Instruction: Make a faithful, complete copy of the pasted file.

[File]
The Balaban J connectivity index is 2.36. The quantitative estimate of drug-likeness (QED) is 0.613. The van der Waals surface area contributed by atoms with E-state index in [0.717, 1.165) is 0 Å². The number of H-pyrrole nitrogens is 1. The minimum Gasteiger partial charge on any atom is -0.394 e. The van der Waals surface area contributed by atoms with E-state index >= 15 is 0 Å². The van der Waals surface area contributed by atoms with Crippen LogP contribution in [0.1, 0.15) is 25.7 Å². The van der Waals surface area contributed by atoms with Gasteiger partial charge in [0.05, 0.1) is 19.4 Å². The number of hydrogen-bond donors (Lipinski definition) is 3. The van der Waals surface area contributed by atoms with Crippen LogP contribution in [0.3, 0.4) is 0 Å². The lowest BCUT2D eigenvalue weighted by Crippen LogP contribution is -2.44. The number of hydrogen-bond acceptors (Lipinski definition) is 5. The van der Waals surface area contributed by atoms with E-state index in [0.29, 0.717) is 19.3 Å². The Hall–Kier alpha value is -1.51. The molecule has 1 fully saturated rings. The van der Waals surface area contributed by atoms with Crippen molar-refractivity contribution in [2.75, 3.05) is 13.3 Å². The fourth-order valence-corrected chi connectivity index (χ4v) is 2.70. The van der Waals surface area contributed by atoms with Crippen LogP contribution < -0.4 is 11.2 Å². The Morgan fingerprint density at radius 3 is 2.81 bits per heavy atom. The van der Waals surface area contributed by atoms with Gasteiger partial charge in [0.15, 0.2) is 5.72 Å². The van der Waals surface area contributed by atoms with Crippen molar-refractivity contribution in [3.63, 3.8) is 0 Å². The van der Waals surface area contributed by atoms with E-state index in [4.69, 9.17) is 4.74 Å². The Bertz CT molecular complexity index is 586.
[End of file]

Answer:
The Balaban J connectivity index is 2.36. The quantitative estimate of drug-likeness (QED) is 0.613. The van der Waals surface area contributed by atoms with E-state index in [0.717, 1.165) is 0 Å². The number of H-pyrrole nitrogens is 1. The minimum Gasteiger partial charge on any atom is -0.394 e. The van der Waals surface area contributed by atoms with E-state index >= 15 is 0 Å². The van der Waals surface area contributed by atoms with Crippen LogP contribution in [0.1, 0.15) is 25.7 Å². The van der Waals surface area contributed by atoms with Gasteiger partial charge in [0.05, 0.1) is 19.4 Å². The number of hydrogen-bond donors (Lipinski definition) is 3. The van der Waals surface area contributed by atoms with Crippen LogP contribution in [0.3, 0.4) is 0 Å². The lowest BCUT2D eigenvalue weighted by Crippen LogP contribution is -2.44. The number of hydrogen-bond acceptors (Lipinski definition) is 5. The van der Waals surface area contributed by atoms with E-state index in [0.29, 0.717) is 19.3 Å². The Hall–Kier alpha value is -1.51. The molecule has 1 fully saturated rings. The van der Waals surface area contributed by atoms with Crippen molar-refractivity contribution in [2.75, 3.05) is 13.3 Å². The fourth-order valence-corrected chi connectivity index (χ4v) is 2.70. The van der Waals surface area contributed by atoms with Crippen LogP contribution < -0.4 is 11.2 Å². The Morgan fingerprint density at radius 3 is 2.81 bits per heavy atom. The van der Waals surface area contributed by atoms with Gasteiger partial charge in [0.15, 0.2) is 5.72 Å². The van der Waals surface area contributed by atoms with Crippen molar-refractivity contribution in [3.63, 3.8) is 0 Å². The van der Waals surface area contributed by atoms with E-state index in [4.69, 9.17) is 4.74 Å². The Bertz CT molecular complexity index is 586.